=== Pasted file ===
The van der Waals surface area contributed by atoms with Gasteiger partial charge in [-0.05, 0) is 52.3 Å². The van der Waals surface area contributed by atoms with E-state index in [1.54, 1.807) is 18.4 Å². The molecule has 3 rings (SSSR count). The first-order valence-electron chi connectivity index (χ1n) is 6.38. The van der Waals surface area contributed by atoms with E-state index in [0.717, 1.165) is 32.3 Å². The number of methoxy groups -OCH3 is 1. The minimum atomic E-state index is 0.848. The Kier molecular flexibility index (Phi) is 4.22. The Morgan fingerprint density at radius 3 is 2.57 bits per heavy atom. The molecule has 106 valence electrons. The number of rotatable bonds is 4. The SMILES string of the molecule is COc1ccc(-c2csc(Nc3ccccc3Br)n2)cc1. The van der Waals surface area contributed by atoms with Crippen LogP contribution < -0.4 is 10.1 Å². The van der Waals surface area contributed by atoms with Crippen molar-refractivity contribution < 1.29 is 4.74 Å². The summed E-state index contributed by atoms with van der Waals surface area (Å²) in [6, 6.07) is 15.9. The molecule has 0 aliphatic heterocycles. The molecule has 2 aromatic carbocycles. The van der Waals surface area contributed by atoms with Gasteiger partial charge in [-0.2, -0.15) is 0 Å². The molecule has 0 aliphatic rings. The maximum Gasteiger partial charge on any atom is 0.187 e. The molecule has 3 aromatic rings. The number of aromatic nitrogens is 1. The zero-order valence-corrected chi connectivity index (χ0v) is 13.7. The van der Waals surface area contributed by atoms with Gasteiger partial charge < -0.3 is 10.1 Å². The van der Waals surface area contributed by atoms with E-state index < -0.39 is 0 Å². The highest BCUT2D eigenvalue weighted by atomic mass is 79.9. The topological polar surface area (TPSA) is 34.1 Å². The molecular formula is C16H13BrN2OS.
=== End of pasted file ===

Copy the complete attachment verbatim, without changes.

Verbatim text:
The van der Waals surface area contributed by atoms with Gasteiger partial charge in [-0.05, 0) is 52.3 Å². The van der Waals surface area contributed by atoms with E-state index in [1.54, 1.807) is 18.4 Å². The molecule has 3 rings (SSSR count). The first-order valence-electron chi connectivity index (χ1n) is 6.38. The van der Waals surface area contributed by atoms with E-state index in [0.717, 1.165) is 32.3 Å². The number of methoxy groups -OCH3 is 1. The minimum atomic E-state index is 0.848. The Kier molecular flexibility index (Phi) is 4.22. The Morgan fingerprint density at radius 3 is 2.57 bits per heavy atom. The molecule has 106 valence electrons. The number of rotatable bonds is 4. The SMILES string of the molecule is COc1ccc(-c2csc(Nc3ccccc3Br)n2)cc1. The van der Waals surface area contributed by atoms with Crippen LogP contribution < -0.4 is 10.1 Å². The van der Waals surface area contributed by atoms with Crippen molar-refractivity contribution < 1.29 is 4.74 Å². The summed E-state index contributed by atoms with van der Waals surface area (Å²) in [6, 6.07) is 15.9. The molecule has 0 aliphatic heterocycles. The molecule has 2 aromatic carbocycles. The van der Waals surface area contributed by atoms with Gasteiger partial charge in [-0.2, -0.15) is 0 Å². The molecule has 0 aliphatic rings. The maximum Gasteiger partial charge on any atom is 0.187 e. The molecule has 3 aromatic rings. The number of aromatic nitrogens is 1. The zero-order valence-corrected chi connectivity index (χ0v) is 13.7. The van der Waals surface area contributed by atoms with Gasteiger partial charge < -0.3 is 10.1 Å². The van der Waals surface area contributed by atoms with E-state index < -0.39 is 0 Å². The highest BCUT2D eigenvalue weighted by atomic mass is 79.9. The topological polar surface area (TPSA) is 34.1 Å². The molecular formula is C16H13BrN2OS.